How to File an Amended Tax Return

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How to File an Amended Tax Return

Naturally I’m a perfect canine.  In my entire life, I’ve never required a thorough scolding.  So this blog comes to you courtesy of my mischievous twin, Fauby Lee, who is always having to hang his head in apology for faux pas after faux pas:

Fauby’s Lesson

What happens when you think there might be an error on a previous year’s tax return?  Did your littlest pup eat last year’s tax receipts, and you failed to claim the right deductions?  Did you err in counting the number of dependents in your doghouse?  Did you convince yourself that it would be okay to bury a little portion of your income because you didn’t figure anybody was ever going to dig around for it anyway? Are you starting to have second and third thoughts about the extra large donation you claimed a couple of years ago for hauling 30 half-empty bags of kibble to the local animal shelter?

If you’re worried that a past tax return is not accurate and that you’re due for a shaming from Uncle Sam, I suggest pulling out the return and checking the following items:

  • Is your filing status correct?  You can file single, married filing jointly, married filing separately, head of household, and qualifying widow or widower with dependent child.  There are multiple factors controlling which status applies.  Check with your tax professional if you’re unsure which status you should report.
  • Is the number of your dependents correct?  If there are litters and litters of puppies dashing about your house on a regular basis, but most belong to the sire down the street, be sure you haven’t accidentally counted some of them among your dependents.  Your dependents generally will be your minor children and your spouse. However, in certain circumstances, other dependents can be claimed. Again, check with your tax professional if you’re unsure how many dependents you should declare.
  • Does your reported income match the figures on your IRS W-2 and 1099 forms?
  • Did you account for all allowable tax credits and deductions?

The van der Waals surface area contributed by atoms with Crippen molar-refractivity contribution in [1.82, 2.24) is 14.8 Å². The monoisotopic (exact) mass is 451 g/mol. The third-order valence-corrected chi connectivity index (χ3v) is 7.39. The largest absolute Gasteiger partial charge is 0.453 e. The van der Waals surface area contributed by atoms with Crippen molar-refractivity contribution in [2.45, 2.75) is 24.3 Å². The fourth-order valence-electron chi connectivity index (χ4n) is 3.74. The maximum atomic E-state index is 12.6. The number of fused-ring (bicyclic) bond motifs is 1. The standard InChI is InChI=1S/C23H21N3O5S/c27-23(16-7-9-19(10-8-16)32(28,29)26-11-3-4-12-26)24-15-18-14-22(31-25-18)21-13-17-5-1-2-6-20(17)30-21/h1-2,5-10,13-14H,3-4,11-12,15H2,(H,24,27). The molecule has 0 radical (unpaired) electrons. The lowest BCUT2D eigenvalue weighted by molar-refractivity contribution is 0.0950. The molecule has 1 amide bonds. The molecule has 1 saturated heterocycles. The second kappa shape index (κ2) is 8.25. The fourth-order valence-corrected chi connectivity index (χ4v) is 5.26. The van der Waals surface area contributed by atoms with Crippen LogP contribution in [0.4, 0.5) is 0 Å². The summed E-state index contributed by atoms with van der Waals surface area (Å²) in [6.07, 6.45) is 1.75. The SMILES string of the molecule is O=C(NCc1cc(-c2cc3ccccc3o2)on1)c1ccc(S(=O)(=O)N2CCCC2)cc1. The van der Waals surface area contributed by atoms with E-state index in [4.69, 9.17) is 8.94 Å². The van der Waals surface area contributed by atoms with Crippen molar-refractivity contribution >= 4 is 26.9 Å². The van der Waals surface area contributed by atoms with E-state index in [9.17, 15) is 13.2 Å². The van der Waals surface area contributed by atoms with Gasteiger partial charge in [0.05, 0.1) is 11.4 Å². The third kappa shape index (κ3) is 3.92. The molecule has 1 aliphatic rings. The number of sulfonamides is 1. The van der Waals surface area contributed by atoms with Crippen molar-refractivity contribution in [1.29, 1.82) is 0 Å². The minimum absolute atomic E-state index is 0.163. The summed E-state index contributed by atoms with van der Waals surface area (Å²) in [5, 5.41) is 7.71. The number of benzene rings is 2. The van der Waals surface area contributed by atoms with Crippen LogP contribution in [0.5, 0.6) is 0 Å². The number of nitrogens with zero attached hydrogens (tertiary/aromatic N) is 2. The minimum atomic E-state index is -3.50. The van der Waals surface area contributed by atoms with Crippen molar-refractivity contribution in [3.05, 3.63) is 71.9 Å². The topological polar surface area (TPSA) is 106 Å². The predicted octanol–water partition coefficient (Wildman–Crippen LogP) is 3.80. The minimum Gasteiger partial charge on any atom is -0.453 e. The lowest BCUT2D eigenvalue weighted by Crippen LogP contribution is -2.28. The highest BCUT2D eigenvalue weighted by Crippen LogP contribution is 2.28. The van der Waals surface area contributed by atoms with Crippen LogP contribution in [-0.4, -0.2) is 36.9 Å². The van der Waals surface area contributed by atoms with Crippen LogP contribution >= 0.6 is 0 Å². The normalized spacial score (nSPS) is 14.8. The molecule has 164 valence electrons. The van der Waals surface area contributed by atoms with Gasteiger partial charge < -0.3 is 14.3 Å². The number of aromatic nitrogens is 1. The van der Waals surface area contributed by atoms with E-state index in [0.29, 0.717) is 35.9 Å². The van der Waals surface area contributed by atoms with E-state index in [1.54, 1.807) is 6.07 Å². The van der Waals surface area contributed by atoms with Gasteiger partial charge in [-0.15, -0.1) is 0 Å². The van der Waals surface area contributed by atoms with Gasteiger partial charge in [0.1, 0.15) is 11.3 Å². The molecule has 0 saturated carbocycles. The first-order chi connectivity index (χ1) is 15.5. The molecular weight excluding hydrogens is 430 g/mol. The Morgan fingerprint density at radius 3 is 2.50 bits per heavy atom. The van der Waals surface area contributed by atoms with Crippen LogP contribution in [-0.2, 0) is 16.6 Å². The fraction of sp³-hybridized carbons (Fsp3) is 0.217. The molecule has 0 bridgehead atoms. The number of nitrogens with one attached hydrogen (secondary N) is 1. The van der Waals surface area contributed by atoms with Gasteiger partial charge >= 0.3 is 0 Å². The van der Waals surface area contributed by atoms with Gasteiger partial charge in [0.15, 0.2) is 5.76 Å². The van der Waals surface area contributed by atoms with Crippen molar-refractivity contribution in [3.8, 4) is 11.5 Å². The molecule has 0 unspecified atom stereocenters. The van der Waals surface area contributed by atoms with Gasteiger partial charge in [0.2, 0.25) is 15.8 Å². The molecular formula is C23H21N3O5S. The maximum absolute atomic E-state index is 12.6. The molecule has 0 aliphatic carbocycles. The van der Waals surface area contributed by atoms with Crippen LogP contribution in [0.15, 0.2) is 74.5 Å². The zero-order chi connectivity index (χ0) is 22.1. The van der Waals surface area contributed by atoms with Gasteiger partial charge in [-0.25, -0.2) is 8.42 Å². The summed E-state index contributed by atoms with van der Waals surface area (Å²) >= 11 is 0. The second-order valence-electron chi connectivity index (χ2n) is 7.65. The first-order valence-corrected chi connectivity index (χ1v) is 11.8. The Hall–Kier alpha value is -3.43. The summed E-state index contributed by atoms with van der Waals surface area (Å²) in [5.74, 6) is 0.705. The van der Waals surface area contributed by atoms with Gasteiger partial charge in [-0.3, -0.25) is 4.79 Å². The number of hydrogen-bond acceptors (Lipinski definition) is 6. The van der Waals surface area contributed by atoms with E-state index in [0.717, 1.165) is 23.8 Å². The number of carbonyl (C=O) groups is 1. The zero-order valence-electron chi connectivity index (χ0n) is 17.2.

• Is your return free of math errors?  Uncle Sam will often correct calculations, but do you want to risk drawing his attention to those errors?
  • Are all required schedules attached to the tax return?  Schedules are the forms on which you report itemized deductions, income, profit and losses, and so forth.  Generally Uncle Sam will contact you for any missing schedules, but again, is waiting for his contact worth the risk?

If you’re shaking your head no to any of these questions, filing an amended return can help avoid a potential dogshaming by Uncle Sam down the road.  Here’s what you need to know about amended returns:

  • For a refund, generally, you have 3 years from the date you file a return within which to file an amended return, or you have 2 years from the date you paid the tax, whichever is later.
  • Use IRS Form 1040X, Amended U.S. Individual Income Tax Return, to amend Form 1040.
  • You can’t amend a tax return electronically.
  • Be certain to report the correct year of the tax return you are amending.
  • Form 1040X contains 3 columns, one each for the original figures from your original tax return, the changes you are making, and the corrected figures.
  • The back of Form 1040X contains an area to explain the changes and your reasons for making them.
  • To avoid a delay in processing, be sure to attach the appropriate schedules.
  • If you are expecting a larger refund than anticipated based on your original tax return, wait until after you receive the initial refund before filing your amended return.
  • If you amend more than a single return, mail each amended return in a separate envelope to the appropriate IRS processing center.  (The instructions for Form 1040X contain the address.)
  • If you owe additional taxes with your amended return, pay the assessment as soon as possible to limit your penalties and interest.
  • Expect it to take 8 – 12 weeks for Uncle Sam to process your amended return.

Once you’ve made amends to Uncle Sam for your bad behavior, feel free to sit tall, wag your tail happily, offer your paw to strangers with the relative satisfaction of knowing you’ve done your best canine duty.

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Disclaimer: Material contained in this website is intended for informational purposes only and should not be interpreted as legal advice. The content does not constitute an attorney-client relationship between the user and Law Offices of Christy Lee, P.C., and users should not act on the content without seeking legal counsel in their own jurisdictions.

Toby Lee

Toby not only loves to wander the halls of our offices, but also enjoys writing about the current state of tax.